No, unfortunately, it’s not code for now is a good time to buy. It’s not really code for anything other than what it says! You’ve merely chosen 25% of what I nabbed from Liam’s commentary and put into my blog post and emphasised a bit that on its own might look like what you fear people like me are trying to push in the media.
I can’t obviously speak for anyone else who’s (un)lucky enough to be quoted in the media on the property market but what I was trying to do here is what I try and do every time - give some insight based on the facts as I see them. Well, if I’m honest, in this instance, I was just repeating an insight someone else had and adding in some thoughts of my own.
I know you go on to outline your reasoning that this is “demonstrably false” but I think Liam’s reasoning is sound here. If the average punter is, everything else being equal, more likely to pump his wealth blindly into property regardless of its return, property prices will be higher than if people are generationally scarred from investing in property.
That’s interesting, I haven’t looked at Scotland. Dan O’Brien however has compared Ireland’s long-run housing output with the US and the UK on an earlier commentary - shameless plug, daft.ie/report/dan-obrien.daft - although I would differ from him on whether our 1970s output and our 1990s/2000s output should have been the same.
I totally agree. Funny thing is, mortgage repayments as a proportion of wages in 2005 were not significantly out of line with historical averages. That was due to the financing model, though, which has now collapsed. Wherever the financing model re-settles will have a huge bearing in where prices level off.
Wages certainly have to come down. I’d love to see a discussion of, say, a blanket 20% reduction in wages achieved through social partnership. So drastic, but also a clarion call to the rest of the world that we realised how out of line we’d got and were willing to readjust to be competitive again. It also has the advantage of avoiding the current remedy of death by a thousand cuts, where no-one knows with any certainty whether this pay cut or this tax rise will the last, and hence big ticket expenditure - and I don’t mean just houses - is suffering.
I very much doubt that was what Liam was implying and I know for a fact that was not what I was implying in reporting Liam’s commentary.
Well, while the primary aim of my blog is probably not solely to send the message out that things will never be the way they were again, I would certainly like to thing that by trying to give clinical analysis and insight, my blog is certainly closer to that than to giving false hope about reaching 2006 prices again. But if it does come across like I’m just towing some party line - the blog is after all me writing personally and not in any professional capacity - bring it up there or here, like you did here, and I’ll try and explain myself.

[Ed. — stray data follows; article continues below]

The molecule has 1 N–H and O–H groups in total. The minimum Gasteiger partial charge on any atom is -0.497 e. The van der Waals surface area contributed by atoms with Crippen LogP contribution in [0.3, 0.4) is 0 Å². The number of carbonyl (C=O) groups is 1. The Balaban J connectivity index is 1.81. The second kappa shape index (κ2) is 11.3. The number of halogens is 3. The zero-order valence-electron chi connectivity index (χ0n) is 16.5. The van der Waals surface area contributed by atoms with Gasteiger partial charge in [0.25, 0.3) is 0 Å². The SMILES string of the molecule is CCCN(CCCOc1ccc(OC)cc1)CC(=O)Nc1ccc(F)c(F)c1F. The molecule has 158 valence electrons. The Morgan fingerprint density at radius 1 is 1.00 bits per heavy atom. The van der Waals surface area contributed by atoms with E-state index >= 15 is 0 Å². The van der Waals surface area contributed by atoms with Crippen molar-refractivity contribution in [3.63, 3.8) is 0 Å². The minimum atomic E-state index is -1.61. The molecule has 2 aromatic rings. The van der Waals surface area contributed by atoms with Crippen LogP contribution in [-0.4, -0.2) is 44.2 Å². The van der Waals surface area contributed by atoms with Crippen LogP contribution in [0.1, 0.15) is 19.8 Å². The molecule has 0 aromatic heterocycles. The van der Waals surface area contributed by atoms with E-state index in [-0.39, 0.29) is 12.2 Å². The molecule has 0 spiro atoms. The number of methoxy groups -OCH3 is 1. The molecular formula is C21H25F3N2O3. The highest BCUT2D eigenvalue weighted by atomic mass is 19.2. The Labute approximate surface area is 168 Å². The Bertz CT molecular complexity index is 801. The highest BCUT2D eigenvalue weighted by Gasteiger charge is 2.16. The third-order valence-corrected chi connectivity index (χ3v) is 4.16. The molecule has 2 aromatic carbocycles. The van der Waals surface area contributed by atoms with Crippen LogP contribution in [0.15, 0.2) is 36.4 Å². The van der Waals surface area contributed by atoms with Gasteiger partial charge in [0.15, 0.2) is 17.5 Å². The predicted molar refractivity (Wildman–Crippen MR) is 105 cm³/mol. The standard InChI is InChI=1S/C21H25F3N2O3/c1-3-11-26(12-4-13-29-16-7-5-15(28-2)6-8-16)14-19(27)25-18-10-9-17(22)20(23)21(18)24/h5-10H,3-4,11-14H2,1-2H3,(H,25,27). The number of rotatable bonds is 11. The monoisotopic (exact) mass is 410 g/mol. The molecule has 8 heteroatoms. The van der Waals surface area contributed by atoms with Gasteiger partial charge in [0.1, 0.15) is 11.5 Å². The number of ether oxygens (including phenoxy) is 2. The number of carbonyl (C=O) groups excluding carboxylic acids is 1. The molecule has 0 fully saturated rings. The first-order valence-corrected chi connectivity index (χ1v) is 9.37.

Nothing wrong with passion!
cheers for the reply.
just to further the discussion lets look at this piece
Preferring to be an owner occupier and the contention that people will
are not the same thing at all.
Liam is saying and you agree, that the Irish preference for owning over renting is likely to support prices. I am saying that this preference is irelevant because it ignores a key driver of the bubble which was buy to let investors.
This part of the market has been badly damaged, the more owner occupiers there are the worse it is for the btl investor.
I think it’s a leap of logic to imply that people preferring to own is equivalent to pumping their wealth blindly in to property.
There will be no blind pumpin of wealth by investors , without whom there would be no bubble. In terms of the Irish market in my view owning or renting is a 0 sum game.
As long as there are thousands of BTL landlords chasing a diminishing pool of renters the preference for owning it could be argued will sigificanly undermine the Investment market and by extension prices in general.
The reason I’m being so harsh and that I think it’s so important is that the "Irish people love to own so prices will recover " is to me is a myth, just like the “land they’re not, making any more of it” argument. It is the type of guff that can cause more people to over pay for houses and get burned.
For a rational discussion of Irish housing needs we should stop codding ourselves and avoid such pop psychology.
Ronan, you don’t honestly believe this do you?
Compare and contrast the lending conditions 10-20 years ago and over the last ten years. Not a chance.
My father’s first mortgage was 22% of his take home pay. Set by the bank.
During the boom so many figures were massaged and exaggerated, bonus/overtime included, rent a room etc. I would estimate alot of people who bought in the boom period are in the 35-40% range. Not to mention the length of terms.
By the way, thanks for coming to discuss this.